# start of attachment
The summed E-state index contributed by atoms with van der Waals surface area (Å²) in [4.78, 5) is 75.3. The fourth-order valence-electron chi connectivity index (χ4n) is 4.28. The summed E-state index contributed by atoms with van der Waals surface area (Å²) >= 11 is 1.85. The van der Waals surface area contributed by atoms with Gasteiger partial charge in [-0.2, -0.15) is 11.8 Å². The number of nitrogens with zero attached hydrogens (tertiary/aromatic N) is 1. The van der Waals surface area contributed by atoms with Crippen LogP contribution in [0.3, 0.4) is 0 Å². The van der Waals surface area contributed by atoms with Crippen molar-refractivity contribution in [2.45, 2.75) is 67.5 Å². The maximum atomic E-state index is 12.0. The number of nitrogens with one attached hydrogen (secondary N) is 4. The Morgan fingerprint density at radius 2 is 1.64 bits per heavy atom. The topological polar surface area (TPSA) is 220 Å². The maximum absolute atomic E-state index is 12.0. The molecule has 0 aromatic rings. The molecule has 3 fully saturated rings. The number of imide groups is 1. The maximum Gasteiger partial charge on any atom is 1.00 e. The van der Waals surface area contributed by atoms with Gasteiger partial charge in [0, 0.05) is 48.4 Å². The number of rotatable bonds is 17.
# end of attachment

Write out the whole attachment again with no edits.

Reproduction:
The summed E-state index contributed by atoms with van der Waals surface area (Å²) in [4.78, 5) is 75.3. The fourth-order valence-electron chi connectivity index (χ4n) is 4.28. The summed E-state index contributed by atoms with van der Waals surface area (Å²) >= 11 is 1.85. The van der Waals surface area contributed by atoms with Gasteiger partial charge in [-0.2, -0.15) is 11.8 Å². The number of nitrogens with zero attached hydrogens (tertiary/aromatic N) is 1. The van der Waals surface area contributed by atoms with Crippen LogP contribution in [0.3, 0.4) is 0 Å². The van der Waals surface area contributed by atoms with Crippen molar-refractivity contribution in [2.45, 2.75) is 67.5 Å². The maximum atomic E-state index is 12.0. The number of nitrogens with one attached hydrogen (secondary N) is 4. The Morgan fingerprint density at radius 2 is 1.64 bits per heavy atom. The topological polar surface area (TPSA) is 220 Å². The maximum absolute atomic E-state index is 12.0. The molecule has 0 aromatic rings. The molecule has 3 fully saturated rings. The number of imide groups is 1. The maximum Gasteiger partial charge on any atom is 1.00 e. The van der Waals surface area contributed by atoms with Gasteiger partial charge in [0, 0.05) is 48.4 Å². The number of rotatable bonds is 17.